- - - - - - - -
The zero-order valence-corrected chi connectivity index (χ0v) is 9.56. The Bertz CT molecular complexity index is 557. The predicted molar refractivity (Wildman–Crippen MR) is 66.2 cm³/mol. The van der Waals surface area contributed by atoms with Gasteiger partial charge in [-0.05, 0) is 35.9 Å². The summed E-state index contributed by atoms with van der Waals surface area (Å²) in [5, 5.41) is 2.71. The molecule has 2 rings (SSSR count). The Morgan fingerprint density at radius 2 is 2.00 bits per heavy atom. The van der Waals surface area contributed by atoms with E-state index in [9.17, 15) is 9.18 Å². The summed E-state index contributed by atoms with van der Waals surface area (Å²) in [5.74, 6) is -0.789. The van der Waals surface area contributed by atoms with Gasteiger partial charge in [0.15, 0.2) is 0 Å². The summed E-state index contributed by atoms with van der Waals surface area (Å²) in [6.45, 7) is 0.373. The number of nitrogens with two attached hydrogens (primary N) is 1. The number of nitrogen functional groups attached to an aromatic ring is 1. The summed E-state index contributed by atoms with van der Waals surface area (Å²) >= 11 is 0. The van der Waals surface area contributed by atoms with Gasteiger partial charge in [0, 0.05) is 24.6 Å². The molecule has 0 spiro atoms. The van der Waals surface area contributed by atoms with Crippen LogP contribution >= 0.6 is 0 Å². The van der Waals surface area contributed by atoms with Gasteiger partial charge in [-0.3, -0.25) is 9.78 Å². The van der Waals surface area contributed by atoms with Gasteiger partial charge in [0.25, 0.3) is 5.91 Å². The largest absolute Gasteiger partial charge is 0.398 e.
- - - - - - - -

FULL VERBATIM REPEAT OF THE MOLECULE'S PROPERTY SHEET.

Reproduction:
The zero-order valence-corrected chi connectivity index (χ0v) is 9.56. The Bertz CT molecular complexity index is 557. The predicted molar refractivity (Wildman–Crippen MR) is 66.2 cm³/mol. The van der Waals surface area contributed by atoms with Gasteiger partial charge in [-0.05, 0) is 35.9 Å². The summed E-state index contributed by atoms with van der Waals surface area (Å²) in [5, 5.41) is 2.71. The molecule has 2 rings (SSSR count). The Morgan fingerprint density at radius 2 is 2.00 bits per heavy atom. The van der Waals surface area contributed by atoms with E-state index in [9.17, 15) is 9.18 Å². The summed E-state index contributed by atoms with van der Waals surface area (Å²) in [5.74, 6) is -0.789. The van der Waals surface area contributed by atoms with Gasteiger partial charge in [0.15, 0.2) is 0 Å². The summed E-state index contributed by atoms with van der Waals surface area (Å²) in [6.45, 7) is 0.373. The number of nitrogens with two attached hydrogens (primary N) is 1. The number of nitrogen functional groups attached to an aromatic ring is 1. The summed E-state index contributed by atoms with van der Waals surface area (Å²) >= 11 is 0. The van der Waals surface area contributed by atoms with Gasteiger partial charge in [0, 0.05) is 24.6 Å². The molecule has 0 spiro atoms. The van der Waals surface area contributed by atoms with Crippen LogP contribution >= 0.6 is 0 Å². The van der Waals surface area contributed by atoms with Gasteiger partial charge in [-0.3, -0.25) is 9.78 Å². The van der Waals surface area contributed by atoms with Gasteiger partial charge in [0.25, 0.3) is 5.91 Å². The largest absolute Gasteiger partial charge is 0.398 e.